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Implications of temperature variation for malaria parasite development across Africa

Overview of attention for article published in Scientific Reports, February 2013
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About this Attention Score

  • In the top 5% of all research outputs scored by Altmetric
  • High Attention Score compared to outputs of the same age (97th percentile)
  • High Attention Score compared to outputs of the same age and source (93rd percentile)

Mentioned by

news
2 news outlets
policy
1 policy source
twitter
42 X users
facebook
3 Facebook pages

Citations

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179 Dimensions

Readers on

mendeley
373 Mendeley
Title
Implications of temperature variation for malaria parasite development across Africa
Published in
Scientific Reports, February 2013
DOI 10.1038/srep01300
Pubmed ID
Authors

J. I. Blanford, S. Blanford, R. G. Crane, M. E. Mann, K. P. Paaijmans, K. V. Schreiber, M. B. Thomas

Abstract

Temperature is an important determinant of malaria transmission. Recent work has shown that mosquito and parasite biology are influenced not only by average temperature, but also by the extent of the daily temperature variation. Here we examine how parasite development within the mosquito (Extrinsic Incubation Period) is expected to vary over time and space depending on the diurnal temperature range and baseline mean temperature in Kenya and across Africa. Our results show that under cool conditions, the typical approach of using mean monthly temperatures alone to characterize the transmission environment will underestimate parasite development. In contrast, under warmer conditions, the use of mean temperatures will overestimate development. Qualitatively similar patterns hold using both outdoor and indoor temperatures. These findings have important implications for defining malaria risk. Furthermore, understanding the influence of daily temperature dynamics could provide new insights into ectotherm ecology both now and in response to future climate change.

X Demographics

X Demographics

The data shown below were collected from the profiles of 42 X users who shared this research output. Click here to find out more about how the information was compiled.
Mendeley readers

Mendeley readers

The data shown below were compiled from readership statistics for 373 Mendeley readers of this research output. Click here to see the associated Mendeley record.

Geographical breakdown

Country Count As %
United Kingdom 5 1%
United States 3 <1%
Mexico 2 <1%
Ethiopia 1 <1%
Australia 1 <1%
Brazil 1 <1%
India 1 <1%
Ghana 1 <1%
Germany 1 <1%
Other 3 <1%
Unknown 354 95%

Demographic breakdown

Readers by professional status Count As %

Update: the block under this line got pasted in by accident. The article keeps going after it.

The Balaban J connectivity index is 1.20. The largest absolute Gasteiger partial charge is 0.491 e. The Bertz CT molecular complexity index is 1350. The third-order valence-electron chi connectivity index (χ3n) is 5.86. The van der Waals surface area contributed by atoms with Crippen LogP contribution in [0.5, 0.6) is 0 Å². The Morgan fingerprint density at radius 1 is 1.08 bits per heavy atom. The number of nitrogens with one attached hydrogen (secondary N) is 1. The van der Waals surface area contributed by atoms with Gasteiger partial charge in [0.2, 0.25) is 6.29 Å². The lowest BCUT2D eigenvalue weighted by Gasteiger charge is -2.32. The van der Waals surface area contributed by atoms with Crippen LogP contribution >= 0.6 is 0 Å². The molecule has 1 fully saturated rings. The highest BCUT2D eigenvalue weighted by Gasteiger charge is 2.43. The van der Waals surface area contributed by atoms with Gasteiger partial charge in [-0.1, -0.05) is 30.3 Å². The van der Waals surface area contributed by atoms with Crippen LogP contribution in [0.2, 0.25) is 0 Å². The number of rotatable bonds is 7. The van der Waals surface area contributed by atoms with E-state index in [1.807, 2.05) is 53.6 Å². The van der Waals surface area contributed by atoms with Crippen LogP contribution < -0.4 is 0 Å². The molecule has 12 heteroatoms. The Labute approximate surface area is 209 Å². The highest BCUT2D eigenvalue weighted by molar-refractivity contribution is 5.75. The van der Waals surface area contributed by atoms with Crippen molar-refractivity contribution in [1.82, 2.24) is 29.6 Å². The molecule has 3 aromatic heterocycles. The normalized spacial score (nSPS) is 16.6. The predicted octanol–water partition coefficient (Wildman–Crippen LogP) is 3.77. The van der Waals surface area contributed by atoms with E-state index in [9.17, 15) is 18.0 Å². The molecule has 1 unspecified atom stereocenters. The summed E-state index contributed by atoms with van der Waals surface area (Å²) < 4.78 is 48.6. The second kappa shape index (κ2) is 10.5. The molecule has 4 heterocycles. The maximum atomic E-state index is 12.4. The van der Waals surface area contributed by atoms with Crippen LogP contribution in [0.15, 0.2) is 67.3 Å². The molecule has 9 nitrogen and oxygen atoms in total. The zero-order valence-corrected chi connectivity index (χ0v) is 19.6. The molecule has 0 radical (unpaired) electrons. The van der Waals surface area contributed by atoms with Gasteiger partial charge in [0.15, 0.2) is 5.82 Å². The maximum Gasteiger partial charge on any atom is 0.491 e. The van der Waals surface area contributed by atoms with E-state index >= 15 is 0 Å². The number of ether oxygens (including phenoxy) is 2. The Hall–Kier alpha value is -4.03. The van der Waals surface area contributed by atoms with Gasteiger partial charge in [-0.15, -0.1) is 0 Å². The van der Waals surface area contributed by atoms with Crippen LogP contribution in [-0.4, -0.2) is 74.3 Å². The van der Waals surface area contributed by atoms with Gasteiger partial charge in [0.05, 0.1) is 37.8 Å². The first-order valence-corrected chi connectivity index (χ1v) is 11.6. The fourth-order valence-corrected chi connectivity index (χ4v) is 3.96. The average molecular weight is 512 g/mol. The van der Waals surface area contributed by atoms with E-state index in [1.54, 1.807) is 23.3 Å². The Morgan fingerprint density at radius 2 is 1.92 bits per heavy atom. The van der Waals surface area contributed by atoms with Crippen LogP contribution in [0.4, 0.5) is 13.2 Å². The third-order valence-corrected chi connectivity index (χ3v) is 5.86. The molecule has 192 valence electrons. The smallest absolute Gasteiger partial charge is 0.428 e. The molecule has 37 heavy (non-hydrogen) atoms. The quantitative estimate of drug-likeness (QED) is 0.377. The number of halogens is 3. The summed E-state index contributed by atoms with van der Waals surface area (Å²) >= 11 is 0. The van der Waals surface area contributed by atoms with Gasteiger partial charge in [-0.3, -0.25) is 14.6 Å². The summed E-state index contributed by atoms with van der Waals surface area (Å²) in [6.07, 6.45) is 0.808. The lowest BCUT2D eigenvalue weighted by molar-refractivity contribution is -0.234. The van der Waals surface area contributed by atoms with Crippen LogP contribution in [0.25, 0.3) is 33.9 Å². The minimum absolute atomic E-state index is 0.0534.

Student > Ph. D. Student 75 20%
Researcher 59 16%
Student > Master 59 16%
Student > Bachelor 38 10%
Student > Doctoral Student 16 4%
Other 52 14%
Unknown 74 20%
Readers by discipline Count As %
Agricultural and Biological Sciences 106 28%
Environmental Science 51 14%
Medicine and Dentistry 39 10%
Biochemistry, Genetics and Molecular Biology 19 5%
Earth and Planetary Sciences 15 4%
Other 63 17%
Unknown 80 21%
Attention Score in Context

Attention Score in Context

This research output has an Altmetric Attention Score of 47. This is our high-level measure of the quality and quantity of online attention that it has received. This Attention Score, as well as the ranking and number of research outputs shown below, was calculated when the research output was last mentioned on 23 March 2023.
All research outputs
#901,682
of 25,602,335 outputs
Outputs from Scientific Reports
#9,526
of 141,999 outputs
Outputs of similar age
#6,066
of 204,906 outputs
Outputs of similar age from Scientific Reports
#31
of 479 outputs
Altmetric has tracked 25,602,335 research outputs across all sources so far. Compared to these this one has done particularly well and is in the 96th percentile: it's in the top 5% of all research outputs ever tracked by Altmetric.
So far Altmetric has tracked 141,999 research outputs from this source. They typically receive a lot more attention than average, with a mean Attention Score of 18.8. This one has done particularly well, scoring higher than 93% of its peers.
Older research outputs will score higher simply because they've had more time to accumulate mentions. To account for age we can compare this Altmetric Attention Score to the 204,906 tracked outputs that were published within six weeks on either side of this one in any source. This one has done particularly well, scoring higher than 97% of its contemporaries.
We're also able to compare this research output to 479 others from the same source and published within six weeks on either side of this one. This one has done particularly well, scoring higher than 93% of its contemporaries.